In closing I highly recommend this classic piece of literature. If you haven’t read it and you enjoy bad ass adventure you will not be disappointed if you chose to follow d’Artagnan, Athos, Porthos, and Aramis around. I also think that a lot of modern fantasy should look at adventure novels like The Three Musketeers for inspiration. The intrigue, wit, focus on fantastic pacing, and action of Dumas’ masterpiece should be a baseline in all modern fantasy. A lot of current work should supplement the obsessive world building of Tolkien by implementing more Dumas style action and adventure.
P.S On the Importance of Translation.
If you decide to read the Three Musketeers please get the proper and modern translation. The best out there is the 2006 version translated by Richard Pevear. Other versions of the book, like the free kindle version are based on the original Victorian English translation and due to Victorian sensibilities downplay a lot of the sexual innuendo between the characters. Do yourself a favor and go for the best version.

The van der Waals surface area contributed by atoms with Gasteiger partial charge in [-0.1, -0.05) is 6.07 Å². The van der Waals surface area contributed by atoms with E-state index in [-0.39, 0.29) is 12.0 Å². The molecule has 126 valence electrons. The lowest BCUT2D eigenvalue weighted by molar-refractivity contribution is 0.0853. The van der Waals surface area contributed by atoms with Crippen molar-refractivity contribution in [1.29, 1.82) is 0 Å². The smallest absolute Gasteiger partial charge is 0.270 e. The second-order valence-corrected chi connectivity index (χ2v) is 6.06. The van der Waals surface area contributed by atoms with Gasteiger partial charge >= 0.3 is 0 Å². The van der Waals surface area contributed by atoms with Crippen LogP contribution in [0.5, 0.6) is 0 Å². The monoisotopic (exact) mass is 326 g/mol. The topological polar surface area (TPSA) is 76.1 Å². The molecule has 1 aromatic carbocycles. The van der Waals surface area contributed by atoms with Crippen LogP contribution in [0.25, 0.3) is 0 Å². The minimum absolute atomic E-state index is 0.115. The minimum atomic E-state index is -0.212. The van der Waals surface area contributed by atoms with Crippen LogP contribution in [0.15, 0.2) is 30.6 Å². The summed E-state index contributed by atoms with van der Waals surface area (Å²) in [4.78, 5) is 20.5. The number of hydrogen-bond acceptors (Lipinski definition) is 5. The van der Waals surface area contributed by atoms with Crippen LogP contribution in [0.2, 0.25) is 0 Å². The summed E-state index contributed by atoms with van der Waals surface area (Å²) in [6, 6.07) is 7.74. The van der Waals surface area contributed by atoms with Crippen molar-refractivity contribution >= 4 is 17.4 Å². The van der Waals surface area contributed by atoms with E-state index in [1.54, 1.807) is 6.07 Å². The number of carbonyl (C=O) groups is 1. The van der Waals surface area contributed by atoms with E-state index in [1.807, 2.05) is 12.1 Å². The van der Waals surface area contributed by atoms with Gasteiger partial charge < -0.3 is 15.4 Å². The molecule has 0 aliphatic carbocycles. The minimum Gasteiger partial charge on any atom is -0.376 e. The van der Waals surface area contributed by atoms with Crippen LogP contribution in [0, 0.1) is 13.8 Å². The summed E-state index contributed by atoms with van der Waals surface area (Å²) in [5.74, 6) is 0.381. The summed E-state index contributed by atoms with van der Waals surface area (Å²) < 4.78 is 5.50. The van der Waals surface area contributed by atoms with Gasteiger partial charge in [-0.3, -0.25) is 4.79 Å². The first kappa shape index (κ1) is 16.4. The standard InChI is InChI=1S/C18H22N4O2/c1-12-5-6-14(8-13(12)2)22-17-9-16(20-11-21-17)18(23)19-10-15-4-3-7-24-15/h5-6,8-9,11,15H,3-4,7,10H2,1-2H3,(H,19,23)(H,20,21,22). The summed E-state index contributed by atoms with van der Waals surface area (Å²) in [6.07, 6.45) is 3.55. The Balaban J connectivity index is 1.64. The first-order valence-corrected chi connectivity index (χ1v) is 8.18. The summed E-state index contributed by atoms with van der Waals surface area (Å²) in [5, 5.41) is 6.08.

No Love Potions, Endless Purses, or Other Entertainment.
Above is the Yellow Pages ad put out by Mr. Harry Dresden, Chicago’s only Wizard for hire and star of the Dresden Files, a series of 15(20 planned) books by Jim Butcher detailing his exploits as a crime solving wizard living in Chicago.
In Storm Front, the first book in the series, Dresden gets called in by his police officer friend, an aggressive blonde named Karrin Murphy, to help her solve a series of brutal murders obviously caused by magic. Throw in a vengeful mob boss, sexy Latino reporter, seductive vampire madam, talking skull, a few faeries, a murderous frog demon, and you get a fantastic adventure and a great opening act to the series.